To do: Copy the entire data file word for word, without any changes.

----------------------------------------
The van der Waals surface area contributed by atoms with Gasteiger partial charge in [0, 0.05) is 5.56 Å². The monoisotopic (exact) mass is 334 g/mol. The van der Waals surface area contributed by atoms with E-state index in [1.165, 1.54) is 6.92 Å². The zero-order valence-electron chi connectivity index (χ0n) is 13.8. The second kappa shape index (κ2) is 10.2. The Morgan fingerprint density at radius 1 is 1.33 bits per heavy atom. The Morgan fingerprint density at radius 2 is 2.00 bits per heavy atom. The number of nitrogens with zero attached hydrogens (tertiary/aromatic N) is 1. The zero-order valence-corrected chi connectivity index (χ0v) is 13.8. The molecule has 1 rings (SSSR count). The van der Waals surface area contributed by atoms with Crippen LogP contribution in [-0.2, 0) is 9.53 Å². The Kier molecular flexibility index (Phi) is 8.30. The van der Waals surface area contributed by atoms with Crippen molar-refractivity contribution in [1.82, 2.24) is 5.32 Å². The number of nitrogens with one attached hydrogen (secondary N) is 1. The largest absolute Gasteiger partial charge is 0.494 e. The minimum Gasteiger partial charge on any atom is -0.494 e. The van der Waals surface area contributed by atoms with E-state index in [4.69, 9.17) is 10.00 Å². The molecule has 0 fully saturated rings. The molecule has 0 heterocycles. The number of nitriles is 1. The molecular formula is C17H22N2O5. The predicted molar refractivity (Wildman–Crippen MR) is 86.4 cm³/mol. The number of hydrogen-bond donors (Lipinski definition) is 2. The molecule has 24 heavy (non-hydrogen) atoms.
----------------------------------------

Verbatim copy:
The van der Waals surface area contributed by atoms with Gasteiger partial charge in [0, 0.05) is 5.56 Å². The monoisotopic (exact) mass is 334 g/mol. The van der Waals surface area contributed by atoms with E-state index in [1.165, 1.54) is 6.92 Å². The zero-order valence-electron chi connectivity index (χ0n) is 13.8. The second kappa shape index (κ2) is 10.2. The Morgan fingerprint density at radius 1 is 1.33 bits per heavy atom. The Morgan fingerprint density at radius 2 is 2.00 bits per heavy atom. The number of nitrogens with zero attached hydrogens (tertiary/aromatic N) is 1. The zero-order valence-corrected chi connectivity index (χ0v) is 13.8. The molecule has 1 rings (SSSR count). The van der Waals surface area contributed by atoms with Crippen LogP contribution in [-0.2, 0) is 9.53 Å². The Kier molecular flexibility index (Phi) is 8.30. The van der Waals surface area contributed by atoms with Crippen molar-refractivity contribution in [1.82, 2.24) is 5.32 Å². The number of nitrogens with one attached hydrogen (secondary N) is 1. The largest absolute Gasteiger partial charge is 0.494 e. The minimum Gasteiger partial charge on any atom is -0.494 e. The van der Waals surface area contributed by atoms with E-state index in [4.69, 9.17) is 10.00 Å². The molecule has 0 fully saturated rings. The molecule has 0 heterocycles. The number of nitriles is 1. The molecular formula is C17H22N2O5. The predicted molar refractivity (Wildman–Crippen MR) is 86.4 cm³/mol. The number of hydrogen-bond donors (Lipinski definition) is 2. The molecule has 24 heavy (non-hydrogen) atoms.